Beringia

From Wikipedia, the free encyclopedia
Jump to: navigation, search
Shrinking of the Bering land bridge

The Bering land bridge joined present-day Alaska and eastern Siberia at times during the Pleistocene ice ages.

Its greatest extension was about 1,000 miles (1,600 km) north to south. It was not glaciated because snowfall was extremely light the southwesterly winds from the Pacific Ocean lost their moisture over the fully glaciated Alaska Range.

The grassland steppe, including the land bridge, that stretched for several hundred miles into the continents on either side has been called Beringia. It is believed that a small human population of at most a few thousand survived the ice age in Beringia. It was isolated from populations in Asia for at least 5,000 years. Sometime after 16,500 years ago, it started to populate the Americas when the American glaciers that blocked the way southward melted.[1][2][3][4]

Geography[change | change source]

Berengia -Wisconsin glaciation
Berengia - deglaciation period
Berengia - present day

The Bering Strait, the Chukchi Sea to the north and the Bering Sea to the south, are all shallow seas (maps, right). During cycles of global cooling, such as the most recent ice age, enough sea water became concentrated in the ice caps of the Arctic and Antarctica that the subsequent drop in eustatic sea levels exposed shallow sea floors that have subsequently re-flooded. Other land bridges around the world have been created and re-flooded in the same way: approximately 14,000 years ago, mainland Australia was linked to both New Guinea and Tasmania; the British Isles were an extension of continental Europe via the dry bed of the English Channel; and the dry basin of the South China Sea linked Sumatra, Java and Borneo to the Asian mainland.

The rise and fall of global sea levels has exposed and submerged the bridging land mass called "Beringia" in several periods of the Pleistocene. The Beringian land bridge is believed to have existed both in the glaciation that occurred before 35,000 BP and during the more recent period 22,000-7,000 years Before Present. The strait reopened about 15,500 BP[5] and by c. 6000 BP the coastlines had assumed approximately their present configurations.[6]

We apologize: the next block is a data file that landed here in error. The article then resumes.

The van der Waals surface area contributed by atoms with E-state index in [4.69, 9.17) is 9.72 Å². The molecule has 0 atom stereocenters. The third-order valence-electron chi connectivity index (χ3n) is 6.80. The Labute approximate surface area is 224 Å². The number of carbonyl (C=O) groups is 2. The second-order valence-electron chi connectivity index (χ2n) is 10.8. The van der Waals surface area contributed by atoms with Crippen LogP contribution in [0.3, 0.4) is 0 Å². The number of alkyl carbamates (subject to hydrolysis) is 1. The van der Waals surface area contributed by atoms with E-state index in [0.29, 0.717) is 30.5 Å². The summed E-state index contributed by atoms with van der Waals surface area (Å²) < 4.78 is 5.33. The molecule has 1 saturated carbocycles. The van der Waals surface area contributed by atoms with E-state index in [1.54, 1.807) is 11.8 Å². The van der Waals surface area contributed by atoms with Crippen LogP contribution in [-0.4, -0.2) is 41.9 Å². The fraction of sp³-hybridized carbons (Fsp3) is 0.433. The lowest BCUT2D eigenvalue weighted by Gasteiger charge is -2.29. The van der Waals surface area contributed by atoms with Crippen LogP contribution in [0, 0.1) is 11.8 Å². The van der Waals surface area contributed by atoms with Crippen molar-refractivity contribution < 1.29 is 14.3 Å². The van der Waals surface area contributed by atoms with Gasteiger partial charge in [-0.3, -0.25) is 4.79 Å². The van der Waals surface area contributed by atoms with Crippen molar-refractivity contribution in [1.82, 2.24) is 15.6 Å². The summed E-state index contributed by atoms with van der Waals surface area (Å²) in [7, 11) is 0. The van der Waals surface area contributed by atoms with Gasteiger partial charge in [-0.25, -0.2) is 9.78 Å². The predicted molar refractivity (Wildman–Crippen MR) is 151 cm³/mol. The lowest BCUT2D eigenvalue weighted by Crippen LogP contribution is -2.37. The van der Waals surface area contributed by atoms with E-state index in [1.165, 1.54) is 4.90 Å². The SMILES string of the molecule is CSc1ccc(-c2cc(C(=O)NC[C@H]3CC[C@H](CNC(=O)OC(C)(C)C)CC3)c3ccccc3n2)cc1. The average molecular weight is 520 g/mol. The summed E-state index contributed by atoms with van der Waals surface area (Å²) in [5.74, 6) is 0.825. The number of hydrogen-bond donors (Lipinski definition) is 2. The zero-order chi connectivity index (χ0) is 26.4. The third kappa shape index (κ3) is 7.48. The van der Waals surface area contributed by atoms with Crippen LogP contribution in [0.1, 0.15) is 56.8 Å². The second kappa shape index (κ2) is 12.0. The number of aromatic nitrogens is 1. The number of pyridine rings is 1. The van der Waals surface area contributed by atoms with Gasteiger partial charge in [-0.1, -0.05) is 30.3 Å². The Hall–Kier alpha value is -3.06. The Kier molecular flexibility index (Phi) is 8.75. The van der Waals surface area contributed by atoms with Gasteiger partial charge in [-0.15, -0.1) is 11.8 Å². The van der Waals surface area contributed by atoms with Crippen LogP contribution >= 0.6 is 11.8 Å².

Human habitation[change | change source]

The Bering land bridge is significant for several reasons, not least because it is believed to have enabled human migration to the Americas from Asia about 25,000 years ago.[7] A study by Hey[8] has indicated that of the people migrating across this land bridge during that time period, only 70 left their genetic print in modern descendants.

Further reading[change | change source]

  • Pielou, E. C., After the Ice Age : The Return of Life to Glaciated North America (Chicago: University of Chicago Press) 1992
  • Hey, Jody, 2005. "On the Number of New World Founders: A Population Genetic Portrait of the Peopling of the Americas" in Public Library of Science Biology 2005 May 24;3(6):e193

References[change | change source]

  1. Goebel, Ted; Waters, Michael R.; O'Rourke, Dennis H. (2008). "The Late Pleistocene Dispersal of Modern Humans in the Americas". Science 319 (5869): 1497–1502. doi:10.1126/science.1153569 .
  2. Fagundes, Nelson J. R.; et al. (2008). "Mitochondrial Population Genomics Supports a Single Pre-Clovis Origin with a Coastal Route for the Peopling of the Americas". American Journal of Human Genetics 82 (3): 583–592. doi:10.1016/j.ajhg.2007.11.013 .
  3. Tamm, Erika; et al. (2007). "Beringian Standstill and Spread of Native American Founders". PLoS ONE 2 (9): e829. doi:10.1371/journal.pone.0000829 .
  4. Achilli, A.; et al. (2008). "The Phylogeny of the Four Pan-American MtDNA Haplogroups: Implications for Evolutionary and Disease Studies". PLoS ONE 3 (3): e1764. doi:10.1371/journal.pone.0001764 .
  5. E.C. Pielou, After the Ice Age: The Return of Life to Glaciated North America (Chicago: University of Chicago Press) 1991:19 and note.
  6. Isostatic rebound has continued to raise some sections of coast.
  7. National Geographic. "Atlas of the Human Journey." 2005. May 2, 2007
  8. Hey, Jody (2005). "On the Number of New World Founders: A Population Genetic Portrait of the Peopling of the Americas". PLoS Biology 3 (6): e193. doi:10.1371/journal.pbio.0030193 .

Other websites[change | change source]